The films of director Gan Xiao’er are the first narrative features to take up Chinese Christians in their everyday concerns. This chapter discusses a pair of his films, one a fiction feature, the other a documentary made about taking that feature on the road and showing it in churches. It is about filmmaking practice—and especially documentary—as social occasion, as the concatenation between people of self-reflective moments of cultural creativity and critique. By social occasion, I mean that Gan has documented in the second film the moments of self-conscious “participation” in the fiction feature and in the documentary itself....

    • CHAPTER 10 DV and the Animateur Cinema in China
      (pp. 260-288)

      Film scholarship on the movie-making, movie-viewing, and movie-circulating practices that have developed since the mid-1990s in China has appropriately emphasized the role played by the rise of digital video (DV) and its impact on independent and, in particular, documentary filmmaking.¹ In this chapter, I want to explore one line of development in DV independent production that has received much less attention—what I callanimateurcinema—which concerns short digital animations that are made by and/or circulated for online (or on-mobile) moviemakers/viewers.² Fan-originated digital animation oregaoanimation can also be found online, but my focus is onanimateurcinema...

    • CHAPTER 11 “To Whom Do Our Bodies Belong?” Being Queer in Chinese DV Documentary
      (pp. 289-315)

      Independent Chinese documentary has long been associated with the production of images of the subaltern. While such a focus is identifiable as far back as Duan Jinchuan’s first films on Tibet, early DV productions such as Wu Wenguang’sJianghu: Life on the Road(Jianghu2000), Yang Lina’sOld Men(Lao Tou1999), and Wang Jianwei’sLiving Elsewhere(Shenghuo zai Bie Chu1999) expanded the purview of independent documentary to incorporate the socially disenfranchised and the marginal in a multiplicity of different manifestations. Perhaps inevitably, sexual minorities were included. Ying Weiwei’sThe Box(Hezi2001) is usually cited as “the first...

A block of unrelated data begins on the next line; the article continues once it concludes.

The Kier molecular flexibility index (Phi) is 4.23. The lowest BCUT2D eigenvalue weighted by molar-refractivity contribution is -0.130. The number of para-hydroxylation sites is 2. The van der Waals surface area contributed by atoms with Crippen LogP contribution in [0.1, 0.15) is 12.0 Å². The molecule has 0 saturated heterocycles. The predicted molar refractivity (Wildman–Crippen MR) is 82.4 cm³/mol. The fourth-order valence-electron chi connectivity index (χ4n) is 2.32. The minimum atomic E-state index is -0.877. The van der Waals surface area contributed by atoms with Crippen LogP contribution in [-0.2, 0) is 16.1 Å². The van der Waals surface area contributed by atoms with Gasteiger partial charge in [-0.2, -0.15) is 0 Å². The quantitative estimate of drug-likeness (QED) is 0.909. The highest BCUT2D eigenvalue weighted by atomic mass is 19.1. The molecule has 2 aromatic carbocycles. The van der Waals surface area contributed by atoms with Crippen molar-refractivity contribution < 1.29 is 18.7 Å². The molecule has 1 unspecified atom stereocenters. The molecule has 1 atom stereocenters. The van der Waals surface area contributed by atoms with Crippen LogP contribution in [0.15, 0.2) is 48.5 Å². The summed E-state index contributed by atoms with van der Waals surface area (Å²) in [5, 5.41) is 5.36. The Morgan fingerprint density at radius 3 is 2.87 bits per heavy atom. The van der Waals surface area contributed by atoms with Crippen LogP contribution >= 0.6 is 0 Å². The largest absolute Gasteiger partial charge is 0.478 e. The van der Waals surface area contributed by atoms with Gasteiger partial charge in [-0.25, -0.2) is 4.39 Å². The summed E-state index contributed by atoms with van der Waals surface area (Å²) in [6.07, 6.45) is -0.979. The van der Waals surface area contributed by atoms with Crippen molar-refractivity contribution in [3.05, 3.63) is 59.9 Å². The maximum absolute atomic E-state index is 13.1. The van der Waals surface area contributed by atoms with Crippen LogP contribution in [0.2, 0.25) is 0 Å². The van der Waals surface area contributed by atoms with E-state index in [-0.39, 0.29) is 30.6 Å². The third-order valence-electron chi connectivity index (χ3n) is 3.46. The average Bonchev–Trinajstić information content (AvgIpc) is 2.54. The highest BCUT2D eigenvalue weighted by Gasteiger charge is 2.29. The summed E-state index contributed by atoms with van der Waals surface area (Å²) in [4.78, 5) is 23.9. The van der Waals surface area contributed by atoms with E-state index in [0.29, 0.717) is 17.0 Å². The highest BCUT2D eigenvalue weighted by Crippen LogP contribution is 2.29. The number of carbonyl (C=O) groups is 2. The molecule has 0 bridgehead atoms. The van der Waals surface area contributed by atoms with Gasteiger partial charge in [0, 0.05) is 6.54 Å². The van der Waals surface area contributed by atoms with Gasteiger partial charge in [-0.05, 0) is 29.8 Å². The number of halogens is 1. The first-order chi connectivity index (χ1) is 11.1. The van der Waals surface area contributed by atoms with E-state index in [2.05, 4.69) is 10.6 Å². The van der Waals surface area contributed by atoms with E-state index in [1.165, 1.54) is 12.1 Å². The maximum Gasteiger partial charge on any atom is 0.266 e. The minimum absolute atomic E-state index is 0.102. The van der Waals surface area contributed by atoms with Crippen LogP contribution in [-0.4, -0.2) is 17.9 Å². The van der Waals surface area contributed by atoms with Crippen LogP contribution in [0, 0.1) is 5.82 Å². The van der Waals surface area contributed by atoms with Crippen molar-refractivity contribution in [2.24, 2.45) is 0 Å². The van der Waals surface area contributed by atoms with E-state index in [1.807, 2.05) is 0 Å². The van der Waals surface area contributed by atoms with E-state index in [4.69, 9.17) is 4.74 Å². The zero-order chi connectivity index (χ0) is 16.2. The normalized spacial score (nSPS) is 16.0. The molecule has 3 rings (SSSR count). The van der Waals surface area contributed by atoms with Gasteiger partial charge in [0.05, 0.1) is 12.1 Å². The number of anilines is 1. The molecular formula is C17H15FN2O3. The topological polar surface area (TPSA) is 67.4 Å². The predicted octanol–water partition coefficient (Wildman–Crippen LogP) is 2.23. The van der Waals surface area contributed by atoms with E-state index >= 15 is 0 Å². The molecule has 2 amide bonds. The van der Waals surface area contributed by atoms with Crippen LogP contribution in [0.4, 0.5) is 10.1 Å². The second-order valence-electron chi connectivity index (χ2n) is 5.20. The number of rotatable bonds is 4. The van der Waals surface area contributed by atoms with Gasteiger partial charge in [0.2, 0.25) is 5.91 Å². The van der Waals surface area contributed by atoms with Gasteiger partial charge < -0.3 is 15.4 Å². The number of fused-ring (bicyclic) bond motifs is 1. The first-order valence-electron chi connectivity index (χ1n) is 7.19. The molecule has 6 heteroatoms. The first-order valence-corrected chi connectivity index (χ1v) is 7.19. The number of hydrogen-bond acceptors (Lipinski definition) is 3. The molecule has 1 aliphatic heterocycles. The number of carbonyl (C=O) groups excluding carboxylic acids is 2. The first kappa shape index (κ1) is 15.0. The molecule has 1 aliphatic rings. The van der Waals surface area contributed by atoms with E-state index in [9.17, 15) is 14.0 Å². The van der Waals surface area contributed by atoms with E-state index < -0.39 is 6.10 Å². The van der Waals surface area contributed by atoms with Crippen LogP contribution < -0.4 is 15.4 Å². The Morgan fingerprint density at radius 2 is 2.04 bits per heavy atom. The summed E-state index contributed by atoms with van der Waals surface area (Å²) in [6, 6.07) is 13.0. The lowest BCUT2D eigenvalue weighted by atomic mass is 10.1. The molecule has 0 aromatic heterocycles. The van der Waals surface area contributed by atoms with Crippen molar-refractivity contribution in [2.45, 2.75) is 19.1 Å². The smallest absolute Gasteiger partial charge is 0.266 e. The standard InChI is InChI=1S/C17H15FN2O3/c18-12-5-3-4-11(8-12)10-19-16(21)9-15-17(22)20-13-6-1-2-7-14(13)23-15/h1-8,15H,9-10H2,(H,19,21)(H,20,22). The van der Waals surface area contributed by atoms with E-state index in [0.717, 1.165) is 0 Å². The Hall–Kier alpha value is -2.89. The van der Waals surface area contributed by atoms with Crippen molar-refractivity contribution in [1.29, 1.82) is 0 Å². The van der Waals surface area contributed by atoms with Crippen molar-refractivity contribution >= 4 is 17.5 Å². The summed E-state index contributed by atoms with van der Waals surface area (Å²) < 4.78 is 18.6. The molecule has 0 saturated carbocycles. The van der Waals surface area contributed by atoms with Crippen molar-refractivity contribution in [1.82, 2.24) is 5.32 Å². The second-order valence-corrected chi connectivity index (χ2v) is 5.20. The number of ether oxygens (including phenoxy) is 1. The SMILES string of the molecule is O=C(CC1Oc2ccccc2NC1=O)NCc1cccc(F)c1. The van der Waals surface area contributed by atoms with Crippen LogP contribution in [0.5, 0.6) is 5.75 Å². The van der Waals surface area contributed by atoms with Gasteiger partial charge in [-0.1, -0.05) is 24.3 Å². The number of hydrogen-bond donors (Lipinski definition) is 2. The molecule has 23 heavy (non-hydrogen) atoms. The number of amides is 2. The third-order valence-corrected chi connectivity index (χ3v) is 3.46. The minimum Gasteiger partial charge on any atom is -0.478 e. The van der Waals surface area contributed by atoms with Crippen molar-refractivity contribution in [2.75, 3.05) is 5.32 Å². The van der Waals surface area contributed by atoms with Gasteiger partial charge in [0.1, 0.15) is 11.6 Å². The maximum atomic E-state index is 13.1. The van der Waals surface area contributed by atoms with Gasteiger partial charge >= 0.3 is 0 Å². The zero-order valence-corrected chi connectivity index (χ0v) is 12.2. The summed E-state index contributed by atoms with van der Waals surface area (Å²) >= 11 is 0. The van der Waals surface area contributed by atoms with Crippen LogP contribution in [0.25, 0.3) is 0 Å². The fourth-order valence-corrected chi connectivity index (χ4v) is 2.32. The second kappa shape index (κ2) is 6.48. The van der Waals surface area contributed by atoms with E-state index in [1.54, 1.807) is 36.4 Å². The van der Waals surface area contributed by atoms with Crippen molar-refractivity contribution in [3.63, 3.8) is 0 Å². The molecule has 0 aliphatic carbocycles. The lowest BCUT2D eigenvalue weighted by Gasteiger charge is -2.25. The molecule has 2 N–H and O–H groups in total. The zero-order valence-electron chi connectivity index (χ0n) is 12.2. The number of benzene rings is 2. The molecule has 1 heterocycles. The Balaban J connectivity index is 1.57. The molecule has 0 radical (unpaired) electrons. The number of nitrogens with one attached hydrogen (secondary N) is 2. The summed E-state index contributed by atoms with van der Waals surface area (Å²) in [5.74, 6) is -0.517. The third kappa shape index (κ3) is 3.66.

• CHAPTER 12 Toward a Digital Political Mimesis: Aesthetic of Affect and Activist Video
      (pp. 316-346)

      Social-politically oriented and activist filmmaking has emerged as an increasingly visible and integral part of the independent documentary in China since the popularization of portable DV cameras, editing software, and Internet-based social media in the first decade of the new century. Yet the thematic and formal attributes of these films as well as manners of their production and dissemination are as varied and complex as the contemporary Chinese social and political life that fuels the filmmakers’ sense of urgency, creative passion and action. Many of these films seem to fit well with the tradition of “committed documentary” (Waugh 1984) by...

  7. APPENDIX I: Chinese and Non-Chinese Filmography/Videography
    (pp. 347-364)
  8. APPENDIX II: Tibetan Filmography/Videography
    (pp. 365-370)
  9. Contributors
    (pp. 371-374)
  10. Index
    (pp. 375-397)
  11. Back Matter
    (pp. 398-399)